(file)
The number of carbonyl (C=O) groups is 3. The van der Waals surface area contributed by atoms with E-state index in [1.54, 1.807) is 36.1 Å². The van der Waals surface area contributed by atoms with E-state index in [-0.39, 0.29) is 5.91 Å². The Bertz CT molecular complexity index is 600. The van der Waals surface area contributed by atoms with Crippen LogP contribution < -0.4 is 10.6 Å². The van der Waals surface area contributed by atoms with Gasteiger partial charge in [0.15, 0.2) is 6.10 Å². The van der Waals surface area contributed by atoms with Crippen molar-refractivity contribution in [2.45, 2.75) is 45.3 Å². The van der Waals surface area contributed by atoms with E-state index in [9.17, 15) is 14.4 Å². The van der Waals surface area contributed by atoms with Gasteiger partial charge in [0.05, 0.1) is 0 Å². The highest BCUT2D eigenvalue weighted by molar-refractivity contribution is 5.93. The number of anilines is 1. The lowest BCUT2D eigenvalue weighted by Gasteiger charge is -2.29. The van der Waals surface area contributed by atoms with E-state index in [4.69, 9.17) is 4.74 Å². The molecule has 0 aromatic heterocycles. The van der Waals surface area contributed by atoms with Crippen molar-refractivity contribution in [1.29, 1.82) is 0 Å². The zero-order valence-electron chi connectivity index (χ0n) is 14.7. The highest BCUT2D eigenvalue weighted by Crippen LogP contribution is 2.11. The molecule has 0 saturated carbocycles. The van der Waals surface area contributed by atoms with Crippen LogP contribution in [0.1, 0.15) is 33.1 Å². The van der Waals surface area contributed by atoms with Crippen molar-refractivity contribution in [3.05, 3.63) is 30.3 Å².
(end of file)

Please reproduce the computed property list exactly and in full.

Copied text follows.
The number of carbonyl (C=O) groups is 3. The van der Waals surface area contributed by atoms with E-state index in [1.54, 1.807) is 36.1 Å². The van der Waals surface area contributed by atoms with E-state index in [-0.39, 0.29) is 5.91 Å². The Bertz CT molecular complexity index is 600. The van der Waals surface area contributed by atoms with Crippen LogP contribution < -0.4 is 10.6 Å². The van der Waals surface area contributed by atoms with Gasteiger partial charge in [0.15, 0.2) is 6.10 Å². The van der Waals surface area contributed by atoms with Crippen molar-refractivity contribution in [2.45, 2.75) is 45.3 Å². The van der Waals surface area contributed by atoms with E-state index in [9.17, 15) is 14.4 Å². The van der Waals surface area contributed by atoms with Gasteiger partial charge in [0.05, 0.1) is 0 Å². The highest BCUT2D eigenvalue weighted by molar-refractivity contribution is 5.93. The number of anilines is 1. The lowest BCUT2D eigenvalue weighted by Gasteiger charge is -2.29. The van der Waals surface area contributed by atoms with E-state index in [4.69, 9.17) is 4.74 Å². The molecule has 0 aromatic heterocycles. The van der Waals surface area contributed by atoms with Crippen molar-refractivity contribution in [1.29, 1.82) is 0 Å². The zero-order valence-electron chi connectivity index (χ0n) is 14.7. The highest BCUT2D eigenvalue weighted by Crippen LogP contribution is 2.11. The molecule has 0 saturated carbocycles. The van der Waals surface area contributed by atoms with Crippen LogP contribution in [0.1, 0.15) is 33.1 Å². The van der Waals surface area contributed by atoms with Crippen molar-refractivity contribution in [3.05, 3.63) is 30.3 Å².